Kimberley (KimmiKillZombie)’s review published on Letterboxd:
"I regard Guillermo del Toro as one of the most (if not the) most esteemed genre filmmakers of the 21st century. His ability to tell enrapturing tales about life, love, and loss through fantastical and sometimes frightening vehicles, is unparalleled. Whether motivated by ghoulish red ghosts in Crimson Peak, a frightening Faun in Pans Labyrinth, or a sighing spectre in The Devil’s Backbone, del Toro has always been able to find humanity in the darkest of places. And as inevitable for someone so innately talented; his use of the fringe has gone mainstream in creature-feature turned romance The Shape of Water, and I couldn’t be more ecstatic.
Though this romance takes a road familiarly travelled, this film isn’t about wowing us with a mysterious and twisting story arc. Audiences know very well they are in for a fishy romance before the titles role. But it is how this story rolls out; with its the sweeping, (swimming?) grandiose camera movements, quirky Parisienne score, and old Hollywood showbiz glitz, that The Shape of Water takes us both somewhere nostalgic and unfamiliar.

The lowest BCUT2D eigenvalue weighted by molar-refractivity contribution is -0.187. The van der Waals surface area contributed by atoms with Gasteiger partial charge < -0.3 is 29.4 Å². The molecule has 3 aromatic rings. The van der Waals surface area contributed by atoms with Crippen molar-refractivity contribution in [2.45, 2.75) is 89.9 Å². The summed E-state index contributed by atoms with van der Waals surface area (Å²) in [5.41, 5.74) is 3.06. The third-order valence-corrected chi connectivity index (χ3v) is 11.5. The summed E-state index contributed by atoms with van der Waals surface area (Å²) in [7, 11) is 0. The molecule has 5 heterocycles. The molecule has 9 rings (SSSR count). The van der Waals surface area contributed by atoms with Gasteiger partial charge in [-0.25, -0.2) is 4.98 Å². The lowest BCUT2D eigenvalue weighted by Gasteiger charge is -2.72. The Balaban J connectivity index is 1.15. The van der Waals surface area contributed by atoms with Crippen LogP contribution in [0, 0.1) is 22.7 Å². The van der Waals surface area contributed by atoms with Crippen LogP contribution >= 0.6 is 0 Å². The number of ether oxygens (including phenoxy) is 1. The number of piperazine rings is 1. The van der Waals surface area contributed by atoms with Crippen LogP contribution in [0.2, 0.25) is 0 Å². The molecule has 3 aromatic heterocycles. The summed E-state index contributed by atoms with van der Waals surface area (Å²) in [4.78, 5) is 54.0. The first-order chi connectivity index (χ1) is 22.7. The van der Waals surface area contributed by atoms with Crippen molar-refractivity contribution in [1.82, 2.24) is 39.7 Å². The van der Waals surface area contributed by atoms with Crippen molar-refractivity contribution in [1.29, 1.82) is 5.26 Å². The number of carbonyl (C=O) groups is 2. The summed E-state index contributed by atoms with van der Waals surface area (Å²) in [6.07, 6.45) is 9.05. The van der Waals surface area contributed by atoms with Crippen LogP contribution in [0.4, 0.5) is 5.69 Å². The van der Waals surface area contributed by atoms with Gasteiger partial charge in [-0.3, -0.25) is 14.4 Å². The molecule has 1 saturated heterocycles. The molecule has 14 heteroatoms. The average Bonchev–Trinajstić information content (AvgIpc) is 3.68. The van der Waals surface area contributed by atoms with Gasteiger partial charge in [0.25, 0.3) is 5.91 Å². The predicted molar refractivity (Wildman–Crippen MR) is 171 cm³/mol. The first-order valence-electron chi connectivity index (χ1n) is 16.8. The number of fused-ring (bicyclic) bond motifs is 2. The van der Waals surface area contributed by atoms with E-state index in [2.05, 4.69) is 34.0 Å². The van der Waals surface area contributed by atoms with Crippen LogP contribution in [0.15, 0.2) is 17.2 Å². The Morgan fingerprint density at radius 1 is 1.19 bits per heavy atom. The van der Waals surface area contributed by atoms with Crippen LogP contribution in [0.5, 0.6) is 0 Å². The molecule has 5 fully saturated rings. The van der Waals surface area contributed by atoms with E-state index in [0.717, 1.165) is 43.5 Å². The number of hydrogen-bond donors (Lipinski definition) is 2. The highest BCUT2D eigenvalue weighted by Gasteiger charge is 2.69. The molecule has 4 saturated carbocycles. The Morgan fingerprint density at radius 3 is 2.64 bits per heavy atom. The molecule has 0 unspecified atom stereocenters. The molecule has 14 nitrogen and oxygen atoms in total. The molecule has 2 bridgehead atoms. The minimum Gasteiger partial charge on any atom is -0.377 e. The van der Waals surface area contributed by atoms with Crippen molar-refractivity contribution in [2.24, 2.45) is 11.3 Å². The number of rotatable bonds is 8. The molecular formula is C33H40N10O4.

Time and time again, del Toro has proven that the secret ingredient lurking in the fold of his fantastical films is the breath of life each and every character receives, no matter the quantity of their speaking parts. It is the divergent storytelling of these sideline characters; ranging from tiny nuances, ticks, quirks – to grand, melancholic motivations and glimmering glimpses of goals, that ultimately elevates the core story. Never detracting from it. Each character is given legs for which to leap out from the pages of the screenplay; the opportunity to capture the audience – even if only for a brief and glittering moment."